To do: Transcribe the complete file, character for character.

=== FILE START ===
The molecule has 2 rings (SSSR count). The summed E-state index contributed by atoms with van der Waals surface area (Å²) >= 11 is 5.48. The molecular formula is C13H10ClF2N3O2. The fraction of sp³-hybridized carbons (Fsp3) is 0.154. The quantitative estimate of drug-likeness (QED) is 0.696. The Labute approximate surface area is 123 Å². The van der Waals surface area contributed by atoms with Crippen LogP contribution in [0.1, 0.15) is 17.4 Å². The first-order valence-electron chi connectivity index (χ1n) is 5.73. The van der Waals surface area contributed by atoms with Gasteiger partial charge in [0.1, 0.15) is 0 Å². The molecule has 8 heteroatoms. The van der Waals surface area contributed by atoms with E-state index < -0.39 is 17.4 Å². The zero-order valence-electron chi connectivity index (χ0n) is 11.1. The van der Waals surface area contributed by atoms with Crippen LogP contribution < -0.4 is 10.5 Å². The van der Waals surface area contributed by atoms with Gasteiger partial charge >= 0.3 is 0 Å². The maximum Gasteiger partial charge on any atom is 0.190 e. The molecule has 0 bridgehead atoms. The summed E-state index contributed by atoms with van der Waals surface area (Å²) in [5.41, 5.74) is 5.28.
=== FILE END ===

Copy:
The molecule has 2 rings (SSSR count). The summed E-state index contributed by atoms with van der Waals surface area (Å²) >= 11 is 5.48. The molecular formula is C13H10ClF2N3O2. The fraction of sp³-hybridized carbons (Fsp3) is 0.154. The quantitative estimate of drug-likeness (QED) is 0.696. The Labute approximate surface area is 123 Å². The van der Waals surface area contributed by atoms with Crippen LogP contribution in [0.1, 0.15) is 17.4 Å². The first-order valence-electron chi connectivity index (χ1n) is 5.73. The van der Waals surface area contributed by atoms with Gasteiger partial charge in [0.1, 0.15) is 0 Å². The molecule has 8 heteroatoms. The van der Waals surface area contributed by atoms with E-state index < -0.39 is 17.4 Å². The zero-order valence-electron chi connectivity index (χ0n) is 11.1. The van der Waals surface area contributed by atoms with Crippen LogP contribution < -0.4 is 10.5 Å². The van der Waals surface area contributed by atoms with Gasteiger partial charge >= 0.3 is 0 Å². The maximum Gasteiger partial charge on any atom is 0.190 e. The molecule has 0 bridgehead atoms. The summed E-state index contributed by atoms with van der Waals surface area (Å²) in [5.41, 5.74) is 5.28.